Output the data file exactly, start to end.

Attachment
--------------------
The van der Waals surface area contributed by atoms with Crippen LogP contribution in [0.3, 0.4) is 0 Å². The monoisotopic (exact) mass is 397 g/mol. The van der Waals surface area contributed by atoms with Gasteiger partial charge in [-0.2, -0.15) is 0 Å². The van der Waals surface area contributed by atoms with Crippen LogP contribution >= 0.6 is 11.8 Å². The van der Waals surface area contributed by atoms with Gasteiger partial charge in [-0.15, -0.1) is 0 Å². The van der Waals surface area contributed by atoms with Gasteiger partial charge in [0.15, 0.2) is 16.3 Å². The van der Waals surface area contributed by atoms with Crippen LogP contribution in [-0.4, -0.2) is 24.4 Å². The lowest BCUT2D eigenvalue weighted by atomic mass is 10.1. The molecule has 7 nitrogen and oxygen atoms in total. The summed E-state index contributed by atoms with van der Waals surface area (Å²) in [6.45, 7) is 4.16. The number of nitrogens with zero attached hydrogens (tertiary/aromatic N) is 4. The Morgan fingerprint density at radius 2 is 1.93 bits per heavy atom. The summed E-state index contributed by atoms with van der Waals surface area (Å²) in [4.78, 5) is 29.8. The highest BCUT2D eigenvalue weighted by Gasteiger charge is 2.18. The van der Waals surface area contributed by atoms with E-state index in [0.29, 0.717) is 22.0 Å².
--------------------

The van der Waals surface area contributed by atoms with Crippen LogP contribution in [0.3, 0.4) is 0 Å². The monoisotopic (exact) mass is 397 g/mol. The van der Waals surface area contributed by atoms with Gasteiger partial charge in [-0.2, -0.15) is 0 Å². The van der Waals surface area contributed by atoms with Crippen LogP contribution >= 0.6 is 11.8 Å². The van der Waals surface area contributed by atoms with Gasteiger partial charge in [-0.15, -0.1) is 0 Å². The van der Waals surface area contributed by atoms with Gasteiger partial charge in [0.15, 0.2) is 16.3 Å². The van der Waals surface area contributed by atoms with Crippen LogP contribution in [-0.4, -0.2) is 24.4 Å². The lowest BCUT2D eigenvalue weighted by atomic mass is 10.1. The molecule has 7 nitrogen and oxygen atoms in total. The summed E-state index contributed by atoms with van der Waals surface area (Å²) in [6.45, 7) is 4.16. The number of nitrogens with zero attached hydrogens (tertiary/aromatic N) is 4. The Morgan fingerprint density at radius 2 is 1.93 bits per heavy atom. The summed E-state index contributed by atoms with van der Waals surface area (Å²) in [4.78, 5) is 29.8. The highest BCUT2D eigenvalue weighted by Gasteiger charge is 2.18. The van der Waals surface area contributed by atoms with E-state index in [0.29, 0.717) is 22.0 Å².